Dad listened to the Night Mode “Vikram Ray” single (below) and shared his thoughts. As part of my response I wrote what’s below (in lightly edited form), which seemed to capture something I’ve struggled to express about how I hear and listen to repetition- and drone-based music.
“At its heart I’d call Dirac Spike psychedelic music, even though sonically it’s not what would typically be associated with that.
“One of the main responses the music hopefully elicits is a sort of meditative feeling, a sense of the self going on a bit of an inner journey, or relaxing its grip on second-to-second physical reality for a little while.
“The music does this through repetition and variation, so it was a very different experience to compose than other things I’ve done. Think of it in contrast to a pop or rock song, which in some ways is a constant stream of new ideas; new lyrics, new chords, new riffs, new sounds, even as verses and choruses might repeat.
“A function of a pop song is entertainment, engaging the mind and its inner monologue. Psychedelic music can function to free or relax the mind, slowing down our inner monologue or separating us from it for a while, which is a good feeling I think.
“There are ways to mix the two (pop / psychedelic) of course, and people might have either type of response (entertainment and engagement, or relaxation and egoless-ness) to either type of music. I think about creating in each style very differently, and I think that on the whole people’s responses in aggregate correlate generally with what I’m saying.”
It’s taken almost six months to get my chops up (Caroline Pluff was born and, y’know, holidays) but I’m returning to Sound+Vision studios at the Lawrence Public Library on March 6 to continue tracking drums for h&s’ fifth record.
Seven more songs (four for the record, three for b-sides) are on the docket, after I did five in the first session. I hope that the combination of having gone through the process once and the tunes being easier will let me get through them all.
Matt’s going to loan me a couple extra snare drums that may circumvent the nasty snare-tom sympathetic resonance on the library’s otherwise outstanding-sounding C&C kit.
The goal is for me to have the drum tracks edited and a main guitar track and scratch vocal recorded by the time Scott’s students are out for the summer, so we can do his parts during his break.
Progress seems agonizingly slow in the midst of life. But it’s not nothing.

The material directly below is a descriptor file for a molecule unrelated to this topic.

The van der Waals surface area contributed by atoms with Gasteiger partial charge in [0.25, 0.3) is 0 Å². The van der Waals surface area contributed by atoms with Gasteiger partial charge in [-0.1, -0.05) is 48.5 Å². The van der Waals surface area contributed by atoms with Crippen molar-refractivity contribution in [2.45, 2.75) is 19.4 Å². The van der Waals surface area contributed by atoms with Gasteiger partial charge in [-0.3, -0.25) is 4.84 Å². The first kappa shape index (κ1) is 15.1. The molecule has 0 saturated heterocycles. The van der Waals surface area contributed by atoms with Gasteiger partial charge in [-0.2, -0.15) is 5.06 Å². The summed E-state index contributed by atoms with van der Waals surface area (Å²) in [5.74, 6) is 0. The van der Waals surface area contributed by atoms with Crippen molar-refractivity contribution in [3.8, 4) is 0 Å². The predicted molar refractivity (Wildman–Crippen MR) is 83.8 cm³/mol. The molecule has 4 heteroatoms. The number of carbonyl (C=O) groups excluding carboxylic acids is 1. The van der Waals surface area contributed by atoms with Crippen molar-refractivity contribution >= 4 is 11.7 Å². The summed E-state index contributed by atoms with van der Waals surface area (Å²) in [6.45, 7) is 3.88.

I finished testing and finally boxed up the Larsen Expressive Feedback Loop this morning. It’s good to have it done.
It’s more of a prototype than a finished product; while the circuit itself is really solid and I’m proud of its design, learning to work with wah enclosures was a giant pain and I had to jerry-rig several things with the hardware to get it to work.
Bit of a mess inside, but it’s loud and weird and fun.
The feedback potentiometer (what the foot treadle controls) is pretty sensitive; most of the play is toward the heel-down position of the treadle. If I were doing it again, I’d experiment with making a super-anti-log taper pot out of a linear pot and a resistor. Or, maybe I’ll upgrade this one with that in the future.
If I ever get around to making one of the doom records I’ve been writing, this thing will be all. over. it!
This week I ran across an email from July 30, telling Drew and Cory I’d started messing with a feedback loop circuit on my breadboard. It’s taken until this weekend to get it soldered up.
Feedback loops can be simple and fun, but simple ones have a lot of limitations. Two big ones are that many pedals do nothing in them (because the pedals flip the signal’s polarity, so feeding them back just results in a quieter sound due to phase cancellation), and that they can get excruciatingly loud, fast, if the rest of your signal chain has enough headroom for it (like if your amp is running pretty clean).
I fixed those issues with a polarity inverter and limiting/hard clipping in the feedback loop. I also added expression via treadle control of the feedback amount, and two modes for the loop: always-on (regardless of feedback on or off) and only-on-when-the-feedback-is-also-on. (Mode names need work.)
Most pedals have one input, one output, and the circuit itself in a sort of loop within the pedal. A feedback loop effectively has three inputs (main input, loop return, feedback circuit output) and three outputs (main output, loop send, feedback circuit input). I hadn’t thought about all of that when I jumped into designing one, and all those signals crashing into each other results in a lot of parallel impedances and switching headaches I didn’t anticipate. Given the challenges, I’m pretty happy with the performance of the design.
It’s not quite finished yet because I seem to have burned one of the footswitch connections, so I’m waiting for a replacement part to arrive. I’ll do a video once it’s done.
That’s a lot of tech talk, but it’s pretty intuitive once it’s plugged in, I think; when you roll your heel back, you get more feedback. It’s super-fun to play and useful for anything from freak-out noise to gentle washes of added delay or reverb.